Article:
Small stories make up a life
I think I will remember his hands the most, how they felt so rough from years of working as a mason contractor, yet seemed so soft as he tended a garden.
They were calloused hands that saw a lifetime of hard work — but they were also hands that taught his grandchildren to bait a hook, helped fight fires in his small town, raised a gavel at the Elks lodge meetings.
He seemed a study in contrasts. He was imposing, but his jowly face was quick to break into a smile. He loved animals, adopting one after another from a local shelter but favoring the same name for his dogs. He was quiet, yet everyone knew him — and not only because my mother’s family stretched for miles along the north fork of Long Island.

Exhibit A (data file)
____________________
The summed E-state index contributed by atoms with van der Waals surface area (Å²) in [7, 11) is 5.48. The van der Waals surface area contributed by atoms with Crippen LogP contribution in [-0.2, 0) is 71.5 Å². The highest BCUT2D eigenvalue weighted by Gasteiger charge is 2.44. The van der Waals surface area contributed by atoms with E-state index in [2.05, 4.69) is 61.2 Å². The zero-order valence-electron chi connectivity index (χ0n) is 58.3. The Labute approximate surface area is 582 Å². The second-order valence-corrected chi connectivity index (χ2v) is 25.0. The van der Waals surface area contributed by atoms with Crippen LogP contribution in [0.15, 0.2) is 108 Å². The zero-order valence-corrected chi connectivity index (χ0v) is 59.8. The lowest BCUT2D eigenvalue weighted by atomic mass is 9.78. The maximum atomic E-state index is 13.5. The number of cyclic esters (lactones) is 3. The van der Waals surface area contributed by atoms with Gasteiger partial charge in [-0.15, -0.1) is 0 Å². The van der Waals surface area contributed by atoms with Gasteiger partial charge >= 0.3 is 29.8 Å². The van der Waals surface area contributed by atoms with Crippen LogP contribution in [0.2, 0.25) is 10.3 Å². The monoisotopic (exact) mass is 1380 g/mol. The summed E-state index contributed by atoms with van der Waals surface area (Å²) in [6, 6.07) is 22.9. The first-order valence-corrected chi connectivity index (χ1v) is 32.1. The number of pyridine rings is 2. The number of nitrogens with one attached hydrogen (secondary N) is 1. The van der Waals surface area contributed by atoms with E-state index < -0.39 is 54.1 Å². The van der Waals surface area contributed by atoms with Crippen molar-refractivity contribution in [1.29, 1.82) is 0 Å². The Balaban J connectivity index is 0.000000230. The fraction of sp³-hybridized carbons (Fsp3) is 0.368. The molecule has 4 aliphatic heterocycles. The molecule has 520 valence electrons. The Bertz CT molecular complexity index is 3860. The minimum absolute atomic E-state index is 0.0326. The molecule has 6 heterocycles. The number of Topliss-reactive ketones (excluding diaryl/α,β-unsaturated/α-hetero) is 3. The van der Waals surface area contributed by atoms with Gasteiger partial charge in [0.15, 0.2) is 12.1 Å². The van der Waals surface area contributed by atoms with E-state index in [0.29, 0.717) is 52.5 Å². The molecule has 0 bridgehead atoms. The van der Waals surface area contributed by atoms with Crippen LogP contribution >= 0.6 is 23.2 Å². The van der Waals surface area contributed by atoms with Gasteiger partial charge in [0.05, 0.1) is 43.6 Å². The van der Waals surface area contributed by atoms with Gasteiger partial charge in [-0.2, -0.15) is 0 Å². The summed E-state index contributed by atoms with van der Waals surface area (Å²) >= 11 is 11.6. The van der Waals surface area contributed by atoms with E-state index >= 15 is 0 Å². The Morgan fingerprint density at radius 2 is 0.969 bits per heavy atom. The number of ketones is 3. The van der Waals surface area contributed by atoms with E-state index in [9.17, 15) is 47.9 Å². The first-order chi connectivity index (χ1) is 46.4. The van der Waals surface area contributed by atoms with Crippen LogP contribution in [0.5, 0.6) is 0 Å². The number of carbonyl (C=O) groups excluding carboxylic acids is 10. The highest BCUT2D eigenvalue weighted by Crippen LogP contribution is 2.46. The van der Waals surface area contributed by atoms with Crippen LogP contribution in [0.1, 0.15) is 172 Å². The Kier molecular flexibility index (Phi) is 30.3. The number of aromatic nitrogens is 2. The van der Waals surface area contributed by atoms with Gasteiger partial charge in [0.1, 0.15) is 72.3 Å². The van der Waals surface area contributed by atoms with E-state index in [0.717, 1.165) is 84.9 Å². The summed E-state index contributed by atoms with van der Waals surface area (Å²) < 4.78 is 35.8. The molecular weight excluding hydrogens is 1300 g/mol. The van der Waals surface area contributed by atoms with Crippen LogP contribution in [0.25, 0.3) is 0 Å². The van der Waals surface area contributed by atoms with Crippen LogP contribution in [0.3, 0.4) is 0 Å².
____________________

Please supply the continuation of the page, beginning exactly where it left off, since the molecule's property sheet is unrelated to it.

He lived his entire life in a small town, where a cousin ran his favorite restaurant and the hospice nurses who helped him care for my grandmother became good friends.
I think his love for that sense of community helped inspire my own career at small newspapers. I have always believed, as I heard someone say once, that the “small stories are the big stories.”
My grandfather’s life was a long string of the sort of vignettes that would fill a small-town newspaper — he was a volunteer firefighter, a leader in his church, president of the Elks lodge. I still have a framed photo from the year he took my grandmother on a cruise, a gift from the club when he was named Elk of the Year.
I think of him, and others like him, anytime we publish an awards photo or attend a fundraising event or write about volunteers or take a photo of a giant vegetable.
Those are the stories that make up a life — our lives, our community’s life.
They may not matter to everyone, but they matter to those who mean the most.
Kerry Whipple Bean is publisher of The Brewton Standard. She can be reached at 867-4876 or by e-mail at firstname.lastname@example.org.
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